A few facts about POSIX

Over 35 years ago, these problems with software portability led to the emergence of the first POSIX standard in 1988. The acronym was coined by Richard Stallman, who added “X” to the end of Portable Operating System Interface. It’s meant to provide a specification of the interface that different Unix operating systems should have in common, including programming languages and tools. It’s important to note that the interface is portable, and not the implementation.

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While POSIX certainly isn’t perfect, and support for it in various operating systems claiming to support POSIX even less so, there’s no denying its success. Even if the dream of 100% source code portability isn’t possible under POSIX for applications that are a little more complex than basic CLI tools, there’s enough portability that platforms like Linux, the various BSDs, macOS, and others, can share quite a bit of code.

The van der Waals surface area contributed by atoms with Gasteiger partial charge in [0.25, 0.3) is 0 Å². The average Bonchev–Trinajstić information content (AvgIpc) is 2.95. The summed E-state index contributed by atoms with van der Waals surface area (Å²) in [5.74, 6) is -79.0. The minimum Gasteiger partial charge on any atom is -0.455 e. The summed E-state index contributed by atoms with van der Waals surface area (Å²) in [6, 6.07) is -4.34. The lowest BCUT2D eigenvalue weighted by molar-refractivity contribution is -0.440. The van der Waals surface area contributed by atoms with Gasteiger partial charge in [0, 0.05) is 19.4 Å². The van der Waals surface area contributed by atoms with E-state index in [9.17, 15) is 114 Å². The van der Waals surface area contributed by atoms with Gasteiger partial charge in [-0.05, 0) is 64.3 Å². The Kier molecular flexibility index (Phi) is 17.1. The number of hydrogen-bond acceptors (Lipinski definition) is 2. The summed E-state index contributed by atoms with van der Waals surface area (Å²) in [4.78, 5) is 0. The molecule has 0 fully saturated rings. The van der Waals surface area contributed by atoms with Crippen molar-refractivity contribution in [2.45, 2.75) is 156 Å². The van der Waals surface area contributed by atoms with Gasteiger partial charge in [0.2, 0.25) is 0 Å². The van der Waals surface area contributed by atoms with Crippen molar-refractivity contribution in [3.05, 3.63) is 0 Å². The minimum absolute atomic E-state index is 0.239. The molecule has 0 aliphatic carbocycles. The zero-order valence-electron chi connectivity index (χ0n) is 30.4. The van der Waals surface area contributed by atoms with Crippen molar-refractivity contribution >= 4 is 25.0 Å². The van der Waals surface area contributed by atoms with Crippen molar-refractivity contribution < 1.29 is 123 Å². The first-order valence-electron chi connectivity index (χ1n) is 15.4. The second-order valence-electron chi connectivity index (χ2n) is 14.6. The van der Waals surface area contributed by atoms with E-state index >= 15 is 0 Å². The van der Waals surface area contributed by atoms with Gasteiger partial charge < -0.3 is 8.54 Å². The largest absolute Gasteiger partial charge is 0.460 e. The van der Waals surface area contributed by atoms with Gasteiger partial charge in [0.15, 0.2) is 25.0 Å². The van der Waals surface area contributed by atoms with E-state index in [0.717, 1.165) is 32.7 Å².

One of my favourite things about POSIX is that it shows up in the most unexpected of places. Windows, for instance, has had various options for POSIX compatibility, some of which straight from Microsoft itself, like the currently well-known Windows Subsystem for Linux, but also mostly forgotten options like the Microsoft POSIX subsystem that shipped with Windows NT until Windows 2000, or the very rudimentary POSIX compatibility in the Windows C Runtime Library and Windows Sockets API.

OS/2 had POSIX compatibility as well, through EMX (Eberhard Mattes eXtender). It gave OS/2 – and MS-DOS – a POSIX API, and even provided access to native OS/2 APIs as well, and could run 32bit applications. You’d be surprised by how many more operating systems offered forms of POSIX compatibility, either out of the box or through first or third party add-ons.


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